Seeking the Woman
Copyright July 2003
Disclaimer: Characters from Buffy the Vampire Slayer are property of Joss Whedon, Mutant Enemy, Kuzui Enterprises, Sandollar Television, the WB, and UPN.
He was a shadow, a ghost, a part of the night. The rain might have been passing through him, for he made no reaction even when wind-driven droplets streaked directly into his unblinking eyes. Every muscle was completely relaxed, his body set in a stillness more firm than any tension could have made it. He was in that mental state known to the samurai as zanshin, or no-mind; his awareness was totally quiescent, totally unfocused, and all-encompassing. Nothing moved in the estate garden that he didn't know; nothing stood or lay or crouched within the garden that he didn't know. He had stood motionless for almost half an hour — twenty-seven minutes, his mind would have reported had his mind been engaged — and he would stand so until dawn if necessary.
It would not be necessary. The quarry he sought hadn't the patience. She had learned much, beaten down her own impulsiveness with the same unrelenting brutality she directed at any other obstacle; but in the end she was a creature of passion, and he was a machine, icy and unfeeling and absolute in his control.
Time is a weapon. Concealment is a weapon. Knowledge is a weapon. And he was master of them all.
Most telling, he could wait and she could not. She needed the night for her escape, for the other hunters would come with the day, and if she was still here then, she would die. It made a stark symmetry, for if she moved she would die. He knew she was here, and she knew as well what she was facing. She would have heard him through the comms, ordering the rest of the team to withdraw, establish a perimeter. He could have given his instructions through a subchannel, excluding her, but he had wanted her to know. That was part of tonight's pattern, of the moment he had awaited for seven months.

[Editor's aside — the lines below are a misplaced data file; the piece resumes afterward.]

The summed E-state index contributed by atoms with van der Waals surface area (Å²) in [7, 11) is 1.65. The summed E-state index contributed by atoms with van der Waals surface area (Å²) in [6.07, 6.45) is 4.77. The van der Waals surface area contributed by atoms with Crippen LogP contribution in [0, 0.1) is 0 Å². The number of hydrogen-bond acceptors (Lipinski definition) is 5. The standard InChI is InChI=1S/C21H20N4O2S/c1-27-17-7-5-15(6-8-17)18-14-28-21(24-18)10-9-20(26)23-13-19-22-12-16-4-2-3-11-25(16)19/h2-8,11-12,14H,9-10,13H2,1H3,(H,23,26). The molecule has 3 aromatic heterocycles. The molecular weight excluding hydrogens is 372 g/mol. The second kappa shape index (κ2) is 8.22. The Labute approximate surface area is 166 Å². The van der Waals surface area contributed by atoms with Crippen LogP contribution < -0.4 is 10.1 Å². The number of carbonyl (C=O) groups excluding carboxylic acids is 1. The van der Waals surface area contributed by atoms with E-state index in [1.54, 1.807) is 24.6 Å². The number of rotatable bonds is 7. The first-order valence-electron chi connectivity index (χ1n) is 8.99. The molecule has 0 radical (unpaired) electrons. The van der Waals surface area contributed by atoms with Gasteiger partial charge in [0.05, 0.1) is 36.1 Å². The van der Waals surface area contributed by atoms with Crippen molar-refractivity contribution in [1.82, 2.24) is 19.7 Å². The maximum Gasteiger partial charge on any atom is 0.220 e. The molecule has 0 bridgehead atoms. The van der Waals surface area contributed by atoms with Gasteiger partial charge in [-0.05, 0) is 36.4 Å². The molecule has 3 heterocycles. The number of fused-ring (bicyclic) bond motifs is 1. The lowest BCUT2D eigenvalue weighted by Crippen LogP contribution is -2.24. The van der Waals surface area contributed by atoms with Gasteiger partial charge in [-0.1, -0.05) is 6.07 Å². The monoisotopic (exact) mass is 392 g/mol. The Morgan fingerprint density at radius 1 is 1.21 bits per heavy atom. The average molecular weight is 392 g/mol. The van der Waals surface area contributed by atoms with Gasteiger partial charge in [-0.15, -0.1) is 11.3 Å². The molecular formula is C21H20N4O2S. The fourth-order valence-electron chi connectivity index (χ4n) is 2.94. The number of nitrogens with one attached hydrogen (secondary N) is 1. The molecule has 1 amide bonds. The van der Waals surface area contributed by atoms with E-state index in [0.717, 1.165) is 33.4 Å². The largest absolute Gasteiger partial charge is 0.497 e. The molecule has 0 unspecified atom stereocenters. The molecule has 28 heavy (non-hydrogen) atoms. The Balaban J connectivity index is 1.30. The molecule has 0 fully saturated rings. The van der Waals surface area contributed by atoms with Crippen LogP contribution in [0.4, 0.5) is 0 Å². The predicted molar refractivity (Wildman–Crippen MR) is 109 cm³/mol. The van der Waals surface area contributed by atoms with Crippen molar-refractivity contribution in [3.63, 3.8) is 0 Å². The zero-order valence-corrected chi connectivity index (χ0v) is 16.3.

The perimeter wouldn't hold her. He knew it, and she knew he knew. But she couldn't approach it, not while he was within these walls. She would have to face him first, and when she did, one of them would not leave this place alive.
He was already dead. She might, conceivably, win, though he would not allow it; he could not conceivably lose, for there was nothing left to be lost, not even satisfaction. Bringing this to an end would satisfy nothing within him; he was here only because that was how it must be.
He felt her in the night, moving with that effortless silence that only the highest adepts could achieve. She did not possess such advanced skills; it was imprinted into her muscles, something that had been part of her even before her training had begun. She could move as noiselessly as a stalking leopard; what she could not do was make herself a part of her surroundings, so that her presence or passage made no difference. Though she glided through the rain and darkness without sound, her body was a barrier to the sounds around her, her motion altering the path they took to reach him. As shadow was to vision, so was she to his hearing. He knew of no more than a dozen people in the world who could have detected her so; he was the foremost among them.
She had cunningly acquired and concealed countermeasures against detection by thermal imagery or light intensification viewers, and no sonic monitoring system yet in existence could have followed her. That was why she had chosen a time when he was supposed to be occupied a continent away; and that was why he had been here tonight, as he had been in every assignment she had putatively carried out without his involvement. He had known she would attempt to break free, in time. That was part of the necessary pattern, as was that he would stand athwart her when that time arrived.
He moved to intercept her, sliding through shifts of wind and bursts of gusting rain, cloaking his advance in randomness.
She was armed, but weaponless. Five months ago, preparing for her first assignment with him as her handler — following the death of the one who had trained and sponsored and championed her until then — he had given the order to the armorer for the handgun she was to carry. The man had looked at him through reddened eyes, looked again to the data panel listing the specifications, and provided what was ordered. There was no discussion, then or thereafter, but on every subsequent assignment the armorer had supplied weaponry with the same internal modification.